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90s Slang You Should Know


[frig] /frɪg/
noun, Scandinavian Mythology.
wife of Odin and chief of the goddesses.
Origin of Frigg
< Old Norse, cognate with Old Saxon frī, Old English freo wife; compare German Frau Unabridged
Based on the Random House Dictionary, © Random House, Inc. 2017.
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Examples from the Web for Frigg
Historical Examples
  • Freyr's sword and Thor's hammer were both of iron and the iron remembered the promise given to Frigg.

    Myths of the Rhine X. B. Saintine
  • Then Frigg bent over her work with a pleased smile on her face.

    The Heroes of Asgard Annie Keary
  • Frigg was unwilling to trust any one but herself with the effort to realize such hopes.

    Myths of the Rhine X. B. Saintine
  • Frigg is his wife, Thor and many of the other gods his sons.

    The Heroic Age H. Munro Chadwick
  • The mystic marriage of Odin and Frigg resulted in the god Thor, who is held in equal veneration with his father.

    Myths of the Rhine X. B. Saintine
  • The fourteenth is Gna, whom Frigg sends on her errands into various worlds.

  • The bitterness of his attack on Frigg especially suggests that she was, among the Northmen, a formidable rival to the Virgin.

    The Edda, Vol. 1 Winifred Faraday
  • So he went to Frigg, in Fensal, having taken on himself the likeness of a woman.

  • "It cannot be there," said Frigg, turning away her head resolutely, and folding her hands before her.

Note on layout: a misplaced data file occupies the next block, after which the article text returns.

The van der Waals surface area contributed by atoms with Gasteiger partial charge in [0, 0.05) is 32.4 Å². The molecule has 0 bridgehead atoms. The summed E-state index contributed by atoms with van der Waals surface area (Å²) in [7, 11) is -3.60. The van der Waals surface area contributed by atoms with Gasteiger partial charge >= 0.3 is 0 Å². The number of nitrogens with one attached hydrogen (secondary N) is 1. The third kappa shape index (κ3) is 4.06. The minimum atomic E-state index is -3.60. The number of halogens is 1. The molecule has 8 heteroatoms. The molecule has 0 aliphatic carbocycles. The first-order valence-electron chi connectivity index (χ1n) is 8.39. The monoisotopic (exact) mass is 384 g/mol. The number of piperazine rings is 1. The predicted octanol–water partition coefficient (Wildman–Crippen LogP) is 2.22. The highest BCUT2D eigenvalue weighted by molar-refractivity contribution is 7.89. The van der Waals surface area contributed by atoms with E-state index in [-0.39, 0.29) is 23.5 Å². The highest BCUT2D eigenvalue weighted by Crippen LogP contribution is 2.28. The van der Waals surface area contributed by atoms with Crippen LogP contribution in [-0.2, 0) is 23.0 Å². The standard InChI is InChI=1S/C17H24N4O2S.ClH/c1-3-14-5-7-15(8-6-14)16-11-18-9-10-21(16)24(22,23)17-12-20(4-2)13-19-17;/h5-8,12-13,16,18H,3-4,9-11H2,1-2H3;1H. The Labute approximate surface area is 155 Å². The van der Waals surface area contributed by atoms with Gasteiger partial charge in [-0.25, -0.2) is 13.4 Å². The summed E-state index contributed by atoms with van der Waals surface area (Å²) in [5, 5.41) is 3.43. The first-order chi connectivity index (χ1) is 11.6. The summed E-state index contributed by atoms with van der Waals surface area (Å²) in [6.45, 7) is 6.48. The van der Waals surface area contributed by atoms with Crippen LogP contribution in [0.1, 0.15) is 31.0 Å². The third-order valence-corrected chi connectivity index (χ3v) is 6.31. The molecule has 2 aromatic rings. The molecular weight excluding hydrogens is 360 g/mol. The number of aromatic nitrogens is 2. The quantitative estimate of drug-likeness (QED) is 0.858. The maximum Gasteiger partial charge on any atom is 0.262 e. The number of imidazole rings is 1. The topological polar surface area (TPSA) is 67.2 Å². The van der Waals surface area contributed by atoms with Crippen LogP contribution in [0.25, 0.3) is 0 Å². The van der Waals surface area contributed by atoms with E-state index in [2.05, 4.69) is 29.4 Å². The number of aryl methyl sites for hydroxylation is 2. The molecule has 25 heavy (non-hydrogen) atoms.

The Heroes of Asgard Annie Keary
  • Frigg asked this woman whether she knew what the asas were doing at their meeting.

British Dictionary definitions for Frigg


(Norse myth) the wife of Odin; goddess of the heavens and married love
Collins English Dictionary - Complete & Unabridged 2012 Digital Edition
© William Collins Sons & Co. Ltd. 1979, 1986 © HarperCollins
Publishers 1998, 2000, 2003, 2005, 2006, 2007, 2009, 2012
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Word Origin and History for Frigg

Old English, but only in compounds such as frigedæg "Friday," Frigeæfen (what we would call "Thursday evening"). In Germanic religion, wife of Odin, goddess of heaven and married love. The English word is from Old Norse, a noun use of the fem. adjective meaning "beloved, loving," also "wife," from Proto-Germanic *frijaz "noble, dear, beloved" (from the same root as Old English freogan "to love;" ultimately from the root of free (adj.)). Also cf. Frau.

Online Etymology Dictionary, © 2010 Douglas Harper
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